Good sunday everyone! To be honest, I didn’t have a subject for today’s post. I was trying to think of writing advice I could give you. So far I’ve talked about world-building, plot points, researching, high concept ideas, connecting with unlikeable characters, breaking up info dumps, writing for your market, writing that agents want, en and em dashes, comma usage, essential scenes in every story (six week series), word counts, padding the plot and punctuation, words to cut from your manuscript, story arcs, character “voice,” tropes to avoid in YA, concept, prologues, and writing battles with magic. (Feel free to visit any you’ve missed.)
So what am I forgetting? Yes, I’m asking YOU. What else do you need me to cover on writing (Or editing, publishing, and marketing, for that matter)?This blog is here as a journal of my writing journey, but it’s meant to help authors. So, authors, tell me what you want to know. I could talk about how to name characters and places, or grammar and spelling, or punctuation…
Let’s start there with punctuation. I do want to say on that front, punctuation goes inside the quotation marks, unless the punctuation is part of the word: Like thinkin’. In that case, the apostrophe is considered part of the word, taking the place of a “g.” So in a sentence it would say:
“That’s what I was thinkin’.” See how the period is outside the apostrophe, but still inside the quote marks?
” = double quotes
‘ = single quotes, or apostrophe
Always use “double quotes” when highlighting a phrase or using dialogue. If you need quotation inside quote marks, then you use single quotes. For example, “She said she ‘needed some time.'”
Did you notice that at the end of that sentence, the period is inside the single and then double quotes? Because that single quote is not part of the word, “time.”
Punctuation also goes inside single quotes as well. For example, “She said, ‘I can’t do it,’ but I think she can.” Notice the comma is inside the single quote marks.
One deviation from the rule of punctuation inside quotes, is if the speaker is asking a question, but the quoted material is not part of the question. I have seen many people include the question mark inside the quotes anyway, and it works all the time for self-publishing, but a Top 5 editor will catch it.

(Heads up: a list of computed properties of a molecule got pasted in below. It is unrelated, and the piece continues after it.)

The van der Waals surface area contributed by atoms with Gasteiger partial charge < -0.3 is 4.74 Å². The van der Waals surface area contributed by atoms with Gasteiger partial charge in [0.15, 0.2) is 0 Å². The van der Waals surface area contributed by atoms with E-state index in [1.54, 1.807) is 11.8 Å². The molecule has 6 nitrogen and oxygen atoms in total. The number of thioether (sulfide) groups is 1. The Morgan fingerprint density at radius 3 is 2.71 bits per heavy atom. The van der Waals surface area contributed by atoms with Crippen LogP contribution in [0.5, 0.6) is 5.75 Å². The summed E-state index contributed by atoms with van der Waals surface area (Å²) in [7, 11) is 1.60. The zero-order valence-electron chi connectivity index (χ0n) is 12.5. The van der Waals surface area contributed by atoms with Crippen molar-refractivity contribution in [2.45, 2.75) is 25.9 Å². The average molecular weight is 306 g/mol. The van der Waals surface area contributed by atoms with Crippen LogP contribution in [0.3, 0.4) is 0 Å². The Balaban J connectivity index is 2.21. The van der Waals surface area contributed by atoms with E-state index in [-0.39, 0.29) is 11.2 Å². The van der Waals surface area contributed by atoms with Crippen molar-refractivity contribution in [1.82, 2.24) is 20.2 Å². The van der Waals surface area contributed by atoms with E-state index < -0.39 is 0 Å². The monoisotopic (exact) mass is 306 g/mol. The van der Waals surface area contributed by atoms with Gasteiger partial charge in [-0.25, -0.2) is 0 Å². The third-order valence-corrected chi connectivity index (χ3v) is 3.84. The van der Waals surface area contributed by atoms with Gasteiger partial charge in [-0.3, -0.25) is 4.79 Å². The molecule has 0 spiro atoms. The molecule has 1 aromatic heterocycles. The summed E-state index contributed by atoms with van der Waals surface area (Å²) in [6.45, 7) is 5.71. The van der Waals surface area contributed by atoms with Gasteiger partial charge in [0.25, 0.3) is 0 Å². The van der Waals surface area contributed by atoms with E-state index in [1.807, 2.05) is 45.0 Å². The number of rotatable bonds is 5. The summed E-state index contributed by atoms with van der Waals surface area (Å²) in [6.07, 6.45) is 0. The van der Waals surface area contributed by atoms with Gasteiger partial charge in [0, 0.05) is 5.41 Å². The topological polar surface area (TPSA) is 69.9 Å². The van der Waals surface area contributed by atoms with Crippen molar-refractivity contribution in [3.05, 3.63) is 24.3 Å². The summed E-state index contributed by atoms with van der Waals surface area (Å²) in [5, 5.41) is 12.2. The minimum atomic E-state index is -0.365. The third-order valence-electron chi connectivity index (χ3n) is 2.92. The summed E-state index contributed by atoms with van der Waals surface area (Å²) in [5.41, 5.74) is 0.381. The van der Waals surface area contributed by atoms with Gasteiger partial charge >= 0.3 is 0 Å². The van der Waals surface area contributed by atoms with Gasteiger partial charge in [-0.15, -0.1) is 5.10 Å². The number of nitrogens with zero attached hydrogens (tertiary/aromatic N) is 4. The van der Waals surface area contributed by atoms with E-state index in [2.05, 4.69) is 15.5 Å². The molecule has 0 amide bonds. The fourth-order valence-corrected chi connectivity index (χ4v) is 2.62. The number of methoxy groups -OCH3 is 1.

“Is the title of that new movie ‘Jumped’?”
Or, you could say, “Is the title of that new movie Jumped?”
I wouldn’t suggest it for general dialogue, but italics can be used instead of quote marks as in the case above. Or, for example:
“They said they didn’t need your help, but I told them to reconsider.”
When using italics, use it for words you stress, but also dreams, visions, internal dialogue, thoughts–basically anything that happens inside a character’s head, goes in italics.
That’s a great idea, I thought, for the big party tomorrow...
We’ve already covered in the post about dashes, that dashes have no spaces before or after them–in fact, if you are typing in Word, all you have to do is hit the regular dash key twice and keep going, and it will automatically turn into an em dash for you. But only use one dash in between compound words like “self-publish.”
However, ellipses (…) are a different story. In the middle of a sentence, an ellipsis will have a space on BOTH sides, but if the speaker is trailing off their sentence, there is no space, as in the example above.
What are some other things you have trouble with?
Ever wonder how to use a semicolon? Well we’re going to learn that right now and I’m going to make sure you understand all the definitions, because I hate not knowing all of it and guessing if I’m doing it right. And I assume you writers are tired of that, too. Let’s get the facts straight.
A semicolon is a strong comma. There are four main ways to use a semicolon:
1| Use in a list, if the list items include commas.
At the store I got: that new cereal, the one with flakes and nuts; some baking flour, but not all-purpose; chocolate chips, 60% dark; a dozen eggs; diet chocolate milk, mixed with cocoa and sweetener; four sticks of butter, the same brand my mom uses; and a pound of coffee for grandma.
Notice that the items in my list contain commas, so it would make the separate clauses hard to define without the semicolons. What’s a clause? Hang on. We’ll get there.
2| Use a semicolon to link two (complete) clauses* whose ideas are closely related. This gives both clauses equal power in the sentence.
Some people like to swim; others enjoy jogging.
I learned that you also use it when you have a complete sentence, and then a fragment that goes with it, but can’t be a sentence on its own.
I went to the store and bought groceries today and the bill nearly killed me; forty-seven dollars for meat!
(You’ll notice later that this is an independent clause, connected with a dependent clause.)